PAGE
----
To a lesser degree, the parents of Dylan Carlson, now 23, could relate to what the Gorman and Walker family’s were going through. Jeff Carlson also saw his son’s name mentioned in trade rumors, even though he never thought there was much of a chance he would be traded – even before John Mozeliak told Dylan over the weekend that he wasn’t going anywhere.
“You are always a little nervous,” Carlson said. “When Dylan was a pretty high prospect, any time there was a big deal being discussed, that’s a big chip.”
Carlson said that his wife, Caryn, like Jennifer Gorman and Katrina Walker, had more of a personal reaction to the rumors than he or the fathers.
“Moms just want to know where their son is going to be,” Carlson said. “Nobody thinks about the family aspect of it. It’s obviously tough on the players, but also their families. They are just hoping for the best. Whatever happens you have to support them.”
Gorman said, “Jennifer was probably a little more nervous than I was. Moms worry about their baby and emotions. I’m more thinking of the baseball aspects. She was a little more on edge the last few days – even rooting against Soto on the TV. I don’t know why; I don’t know what that would have done, but all of a sudden it was like he was the enemy.”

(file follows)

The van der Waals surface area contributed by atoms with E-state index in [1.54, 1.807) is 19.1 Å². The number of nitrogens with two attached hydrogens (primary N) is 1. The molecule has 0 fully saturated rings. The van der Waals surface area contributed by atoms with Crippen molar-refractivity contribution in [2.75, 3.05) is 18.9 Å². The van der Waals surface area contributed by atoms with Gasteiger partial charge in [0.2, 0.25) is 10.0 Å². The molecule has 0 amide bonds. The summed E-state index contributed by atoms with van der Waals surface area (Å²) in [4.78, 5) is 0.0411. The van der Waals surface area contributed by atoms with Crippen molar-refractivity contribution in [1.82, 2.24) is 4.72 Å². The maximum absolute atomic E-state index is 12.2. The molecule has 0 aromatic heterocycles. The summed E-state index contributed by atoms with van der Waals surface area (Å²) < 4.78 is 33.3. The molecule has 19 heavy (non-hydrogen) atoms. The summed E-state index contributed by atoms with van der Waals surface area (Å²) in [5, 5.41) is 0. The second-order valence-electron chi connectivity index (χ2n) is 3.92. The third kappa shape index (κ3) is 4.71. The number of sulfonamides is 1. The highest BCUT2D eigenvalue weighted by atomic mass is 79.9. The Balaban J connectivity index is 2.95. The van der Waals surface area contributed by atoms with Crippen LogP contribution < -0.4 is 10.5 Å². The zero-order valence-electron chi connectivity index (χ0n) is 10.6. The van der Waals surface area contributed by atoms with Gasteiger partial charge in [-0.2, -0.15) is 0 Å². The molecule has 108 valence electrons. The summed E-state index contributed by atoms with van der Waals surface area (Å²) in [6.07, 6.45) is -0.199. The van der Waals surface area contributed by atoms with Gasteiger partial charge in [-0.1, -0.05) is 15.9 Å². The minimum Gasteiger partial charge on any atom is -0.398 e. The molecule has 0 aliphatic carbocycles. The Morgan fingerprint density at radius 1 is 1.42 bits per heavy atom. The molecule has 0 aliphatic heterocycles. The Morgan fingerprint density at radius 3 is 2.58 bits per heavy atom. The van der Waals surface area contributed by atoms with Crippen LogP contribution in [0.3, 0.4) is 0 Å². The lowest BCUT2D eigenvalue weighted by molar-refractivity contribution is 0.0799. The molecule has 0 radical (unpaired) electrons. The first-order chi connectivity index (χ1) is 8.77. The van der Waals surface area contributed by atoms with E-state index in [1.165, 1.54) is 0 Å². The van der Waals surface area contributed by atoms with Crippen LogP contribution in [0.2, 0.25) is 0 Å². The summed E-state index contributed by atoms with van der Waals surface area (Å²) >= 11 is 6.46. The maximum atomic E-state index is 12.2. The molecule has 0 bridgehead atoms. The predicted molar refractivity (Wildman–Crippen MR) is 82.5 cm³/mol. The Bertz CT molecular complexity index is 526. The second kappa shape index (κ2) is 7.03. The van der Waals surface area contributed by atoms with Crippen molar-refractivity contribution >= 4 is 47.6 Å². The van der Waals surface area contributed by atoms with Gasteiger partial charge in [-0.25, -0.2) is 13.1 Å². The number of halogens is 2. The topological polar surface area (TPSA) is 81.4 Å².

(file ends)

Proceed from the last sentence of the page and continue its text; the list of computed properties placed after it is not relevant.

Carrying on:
As the deadline approached, the Walkers didn’t know whether they should be happy or not that Jordan had a big weekend for Double A Springfield, hitting two home runs on Friday night and then matching that performance on Sunday.
“We analyzed whether that was a good thing or a bad thing,” Walker said. “Does it make the Natiionals want him more, or make the Cardinals want to keep him more? We didn’t know.”
What all three families realized was that with the trade rumors, came opinions, from fans and media alike, about their sons and whether they should stay with the Cardinals or be included in a deal.
It was hard not to take the negative comments personally, all said.
“Twitter was my friend and my foe,” Walker said. “It gave me enough information to be dangerous and probably too much analysis from people who didn’t really know anything. It was my constant companion day and night.
“It was probably 50-50 of people who would say, ‘Don’t trade Jordan Walker no matter what’ versus people who would say, ‘I’d give up my uncle and auntie if it would help get Juan Soto over here.’ It was definitely the two extremes.”
The Gorman’s had the same reaction.
“One minute they love you and the next they can’t wait for you to go,” Gorman said. “As Nolan was coming up he was a pretty highly-touted prospect and had some early success so there were a lot of positive things out there to read.
“Then all of a sudden it’s ‘Get rid of this guy. He strikes out too much,’ all those kinds of things. It hurts, honestly, at first. Then you realize this is just part of it. The best thing to do is just stay the heck away from it if you don’t want to get your feelings hurt.”